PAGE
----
Avoid: aminoglycosides, tetracyclines, B-Blockers, Antiarrhythmis, quinidine, procainamide and lidocaine

22

Diagnosis and treatment of Duchennes

Diagnosis: serum creatinine phosphokinase markedly elevated
DNA testing

Treatment:
Prednisone increases strength in muscle function, pulmonary function and may reduce risk of scoliosis
surgery to correct progressive scoliosis

23

Neurofibromatosis Type I

AD: cafe au lait spots, neurofibromas, CNS tumors (gliomas, meningiomas), axillary or inguinal freckling, iris hamartomas (Lisch nodules), bony lesions

Complications: scoliosis,, pheo, optic nerve gliomas, renal arterty stenosis

Seizures, mental retardation, short height, marcocephalic

surgically excise symptomatic neurofibromas

24

Neurofibromatosis Type II

AD

bilateral acoustic neuromas (MRI)
multiple meningiomas, cafe au lait spots, neurofibromas, and cataracts

25

Tuberous sclerosis

AD

Cognitive impairment, epilepsy, and skin lesions (facial angiofibromas, adenoma sebaceum)

Retinal hamartomas, renal renal angiomyolipomas, and rhabdomyomas

26

Sturge Weber Syndrome

Capillary angiomatoses in pia matter

Facial vascular nevi(port wine stain)

Epilepsy and mental retardation are present

Treat epilepsy

27

VHL

AD

Carvernous hemangiomas of brain or brainstem, renal angiomas and cysts in multiple organs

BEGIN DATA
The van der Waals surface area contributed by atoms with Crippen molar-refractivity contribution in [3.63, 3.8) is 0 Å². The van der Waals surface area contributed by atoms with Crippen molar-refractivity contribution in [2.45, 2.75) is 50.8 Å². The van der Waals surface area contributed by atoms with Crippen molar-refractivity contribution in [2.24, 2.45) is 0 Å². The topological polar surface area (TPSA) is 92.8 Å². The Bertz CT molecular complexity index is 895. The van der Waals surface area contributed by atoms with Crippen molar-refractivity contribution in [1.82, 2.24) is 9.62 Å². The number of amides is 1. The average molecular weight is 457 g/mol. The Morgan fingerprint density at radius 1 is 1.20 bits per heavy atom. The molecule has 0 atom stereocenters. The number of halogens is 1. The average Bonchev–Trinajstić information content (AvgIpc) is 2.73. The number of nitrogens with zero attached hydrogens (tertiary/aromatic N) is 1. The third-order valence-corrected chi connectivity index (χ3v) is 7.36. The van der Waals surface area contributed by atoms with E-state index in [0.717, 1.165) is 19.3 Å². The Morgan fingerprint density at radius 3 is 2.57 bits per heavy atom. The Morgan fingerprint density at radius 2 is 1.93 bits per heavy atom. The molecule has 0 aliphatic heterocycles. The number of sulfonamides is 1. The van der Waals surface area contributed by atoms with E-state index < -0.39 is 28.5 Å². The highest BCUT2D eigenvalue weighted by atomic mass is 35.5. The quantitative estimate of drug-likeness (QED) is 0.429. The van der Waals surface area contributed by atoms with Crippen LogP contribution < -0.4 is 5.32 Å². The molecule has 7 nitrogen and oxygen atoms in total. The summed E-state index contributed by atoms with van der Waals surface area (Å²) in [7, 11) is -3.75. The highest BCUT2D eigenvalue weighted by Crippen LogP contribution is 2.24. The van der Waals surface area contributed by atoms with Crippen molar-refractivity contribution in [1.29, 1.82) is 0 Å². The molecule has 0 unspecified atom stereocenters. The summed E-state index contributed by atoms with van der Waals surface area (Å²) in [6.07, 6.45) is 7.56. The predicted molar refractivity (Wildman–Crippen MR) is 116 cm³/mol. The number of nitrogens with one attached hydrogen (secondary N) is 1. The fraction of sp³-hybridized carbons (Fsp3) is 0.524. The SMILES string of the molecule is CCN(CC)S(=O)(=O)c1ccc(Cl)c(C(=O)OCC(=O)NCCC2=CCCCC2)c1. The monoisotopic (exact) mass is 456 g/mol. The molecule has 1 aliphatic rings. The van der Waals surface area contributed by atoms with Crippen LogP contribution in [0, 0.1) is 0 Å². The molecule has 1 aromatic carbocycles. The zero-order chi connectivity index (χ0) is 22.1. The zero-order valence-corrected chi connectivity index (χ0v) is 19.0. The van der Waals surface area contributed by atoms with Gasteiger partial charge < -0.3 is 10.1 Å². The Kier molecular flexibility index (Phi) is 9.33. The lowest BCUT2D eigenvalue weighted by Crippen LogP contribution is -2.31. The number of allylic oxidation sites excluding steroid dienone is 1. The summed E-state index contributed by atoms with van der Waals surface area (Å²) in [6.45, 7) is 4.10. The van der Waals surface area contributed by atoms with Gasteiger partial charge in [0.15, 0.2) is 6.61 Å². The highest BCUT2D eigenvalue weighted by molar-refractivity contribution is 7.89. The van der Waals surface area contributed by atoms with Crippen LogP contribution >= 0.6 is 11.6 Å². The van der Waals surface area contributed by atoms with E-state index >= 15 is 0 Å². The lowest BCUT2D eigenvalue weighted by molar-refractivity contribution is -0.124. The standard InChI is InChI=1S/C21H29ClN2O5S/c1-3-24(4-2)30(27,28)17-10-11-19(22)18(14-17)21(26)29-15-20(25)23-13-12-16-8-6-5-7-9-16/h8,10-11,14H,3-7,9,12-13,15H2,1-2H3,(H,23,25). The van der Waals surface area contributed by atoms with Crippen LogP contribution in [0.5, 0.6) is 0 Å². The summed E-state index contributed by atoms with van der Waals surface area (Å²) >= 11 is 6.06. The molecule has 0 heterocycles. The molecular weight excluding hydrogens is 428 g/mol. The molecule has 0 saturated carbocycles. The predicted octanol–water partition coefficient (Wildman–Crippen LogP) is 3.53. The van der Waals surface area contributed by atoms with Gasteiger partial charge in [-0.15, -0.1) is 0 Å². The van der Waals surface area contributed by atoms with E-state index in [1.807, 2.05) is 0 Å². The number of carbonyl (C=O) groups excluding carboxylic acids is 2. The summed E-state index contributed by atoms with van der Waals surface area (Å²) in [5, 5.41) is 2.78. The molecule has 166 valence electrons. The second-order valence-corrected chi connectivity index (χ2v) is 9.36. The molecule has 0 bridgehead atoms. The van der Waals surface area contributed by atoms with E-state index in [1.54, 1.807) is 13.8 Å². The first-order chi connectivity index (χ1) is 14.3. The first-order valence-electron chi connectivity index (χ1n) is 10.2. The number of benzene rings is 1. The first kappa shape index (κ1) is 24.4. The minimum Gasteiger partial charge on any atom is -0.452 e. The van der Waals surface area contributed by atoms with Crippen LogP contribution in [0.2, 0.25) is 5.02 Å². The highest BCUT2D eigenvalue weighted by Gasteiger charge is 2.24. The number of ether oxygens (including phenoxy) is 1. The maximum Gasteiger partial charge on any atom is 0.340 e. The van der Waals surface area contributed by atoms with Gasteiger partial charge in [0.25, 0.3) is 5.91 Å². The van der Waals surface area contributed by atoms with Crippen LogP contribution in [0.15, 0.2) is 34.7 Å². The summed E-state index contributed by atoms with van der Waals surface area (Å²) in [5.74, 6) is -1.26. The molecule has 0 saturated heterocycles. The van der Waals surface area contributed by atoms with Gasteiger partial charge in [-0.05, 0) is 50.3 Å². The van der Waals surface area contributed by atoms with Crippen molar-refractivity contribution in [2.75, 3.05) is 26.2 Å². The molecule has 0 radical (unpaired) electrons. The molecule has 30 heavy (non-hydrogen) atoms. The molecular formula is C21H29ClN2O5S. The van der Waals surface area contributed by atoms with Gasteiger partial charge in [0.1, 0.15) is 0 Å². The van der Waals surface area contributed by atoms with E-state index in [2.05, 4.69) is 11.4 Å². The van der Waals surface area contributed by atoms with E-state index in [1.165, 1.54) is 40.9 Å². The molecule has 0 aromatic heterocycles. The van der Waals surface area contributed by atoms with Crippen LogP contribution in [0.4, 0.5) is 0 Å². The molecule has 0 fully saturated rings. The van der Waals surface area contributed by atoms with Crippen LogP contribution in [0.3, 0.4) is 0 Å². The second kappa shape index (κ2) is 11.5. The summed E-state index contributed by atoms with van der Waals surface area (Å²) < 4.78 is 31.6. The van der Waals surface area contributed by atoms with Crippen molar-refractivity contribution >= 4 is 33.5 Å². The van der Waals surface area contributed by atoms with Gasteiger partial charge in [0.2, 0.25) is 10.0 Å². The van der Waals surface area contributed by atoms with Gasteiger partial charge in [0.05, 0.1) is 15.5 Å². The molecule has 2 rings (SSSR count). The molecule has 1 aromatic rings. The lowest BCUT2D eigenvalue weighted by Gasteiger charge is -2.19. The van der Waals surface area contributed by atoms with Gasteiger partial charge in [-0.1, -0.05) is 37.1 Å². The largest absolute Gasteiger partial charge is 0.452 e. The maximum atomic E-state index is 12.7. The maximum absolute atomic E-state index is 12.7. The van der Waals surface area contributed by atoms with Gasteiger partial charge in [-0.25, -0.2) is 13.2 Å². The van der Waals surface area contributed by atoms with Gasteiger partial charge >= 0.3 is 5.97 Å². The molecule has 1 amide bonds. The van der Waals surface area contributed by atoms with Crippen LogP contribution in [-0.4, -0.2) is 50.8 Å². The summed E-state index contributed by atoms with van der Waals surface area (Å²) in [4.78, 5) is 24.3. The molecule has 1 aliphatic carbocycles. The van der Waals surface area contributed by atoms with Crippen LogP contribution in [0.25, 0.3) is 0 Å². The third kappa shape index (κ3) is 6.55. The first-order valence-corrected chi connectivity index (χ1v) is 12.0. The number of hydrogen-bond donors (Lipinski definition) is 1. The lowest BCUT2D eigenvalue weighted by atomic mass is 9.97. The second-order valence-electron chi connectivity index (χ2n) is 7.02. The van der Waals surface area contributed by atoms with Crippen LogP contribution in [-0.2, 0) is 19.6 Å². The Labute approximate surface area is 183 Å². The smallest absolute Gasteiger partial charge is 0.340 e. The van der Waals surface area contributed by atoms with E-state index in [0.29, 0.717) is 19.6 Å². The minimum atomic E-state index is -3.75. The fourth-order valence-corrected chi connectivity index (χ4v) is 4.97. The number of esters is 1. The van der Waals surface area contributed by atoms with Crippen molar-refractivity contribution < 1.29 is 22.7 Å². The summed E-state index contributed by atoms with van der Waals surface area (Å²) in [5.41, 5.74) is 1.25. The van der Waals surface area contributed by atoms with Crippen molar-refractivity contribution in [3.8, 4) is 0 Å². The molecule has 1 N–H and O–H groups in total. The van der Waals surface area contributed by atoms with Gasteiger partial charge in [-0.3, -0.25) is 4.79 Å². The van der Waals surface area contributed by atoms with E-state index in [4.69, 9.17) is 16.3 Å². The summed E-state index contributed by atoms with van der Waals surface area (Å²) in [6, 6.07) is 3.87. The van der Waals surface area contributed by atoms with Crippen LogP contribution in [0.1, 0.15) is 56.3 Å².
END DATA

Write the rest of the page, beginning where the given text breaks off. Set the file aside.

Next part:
Associated with renal cell carcinoma

Associated with pheochromocytomas

28

Dizziness workup

Audiogram if vestibular symptoms present
CT scan/MRA if TIA suspected
MRI of posterior fossa if structural lesion suspected

29

Central vs peripheral vertigo

Central: gradual onset
Other brainstem findings present: weakness, hemiplegia, diplopia, dysphagia, dysarthria, facial numbness-look for cardiovascular risk factors
Nystagmus can be biderictional or vertical
patient responds to every tilt test

Peripheral: cochlear or retrocochlear
Abrupt onset
Nausea and vomiting, head position has strong effect on symptoms, no other brainstem deficits except tinnitus/hearing loss
Tilt test can only be performed once because patient will be refractory
NO peripheral nystagmus
Use MRI to rule out ischemic event

30

Benign positional vertigo

Semicircular canal dysfunction
Vertigo is experienced only in specific positions or change in position
Lasts for a few moments

Treat with Meclinzine